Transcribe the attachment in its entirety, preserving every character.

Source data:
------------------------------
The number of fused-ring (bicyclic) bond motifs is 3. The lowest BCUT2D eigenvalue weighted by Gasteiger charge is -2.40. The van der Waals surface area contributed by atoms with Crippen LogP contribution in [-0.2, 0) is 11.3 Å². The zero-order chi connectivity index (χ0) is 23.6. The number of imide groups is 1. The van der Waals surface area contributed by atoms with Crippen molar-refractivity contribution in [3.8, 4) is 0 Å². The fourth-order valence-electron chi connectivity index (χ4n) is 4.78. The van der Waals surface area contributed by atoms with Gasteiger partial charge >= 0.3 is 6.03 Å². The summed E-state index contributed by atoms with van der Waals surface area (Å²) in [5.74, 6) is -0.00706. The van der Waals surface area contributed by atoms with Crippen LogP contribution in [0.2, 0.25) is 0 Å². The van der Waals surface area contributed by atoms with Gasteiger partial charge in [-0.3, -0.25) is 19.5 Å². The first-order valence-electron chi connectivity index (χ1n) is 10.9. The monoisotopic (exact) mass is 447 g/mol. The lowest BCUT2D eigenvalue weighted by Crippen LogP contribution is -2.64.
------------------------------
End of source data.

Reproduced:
The number of fused-ring (bicyclic) bond motifs is 3. The lowest BCUT2D eigenvalue weighted by Gasteiger charge is -2.40. The van der Waals surface area contributed by atoms with Crippen LogP contribution in [-0.2, 0) is 11.3 Å². The zero-order chi connectivity index (χ0) is 23.6. The number of imide groups is 1. The van der Waals surface area contributed by atoms with Crippen molar-refractivity contribution in [3.8, 4) is 0 Å². The fourth-order valence-electron chi connectivity index (χ4n) is 4.78. The van der Waals surface area contributed by atoms with Gasteiger partial charge >= 0.3 is 6.03 Å². The summed E-state index contributed by atoms with van der Waals surface area (Å²) in [5.74, 6) is -0.00706. The van der Waals surface area contributed by atoms with Crippen LogP contribution in [0.2, 0.25) is 0 Å². The van der Waals surface area contributed by atoms with Gasteiger partial charge in [-0.3, -0.25) is 19.5 Å². The first-order valence-electron chi connectivity index (χ1n) is 10.9. The monoisotopic (exact) mass is 447 g/mol. The lowest BCUT2D eigenvalue weighted by Crippen LogP contribution is -2.64.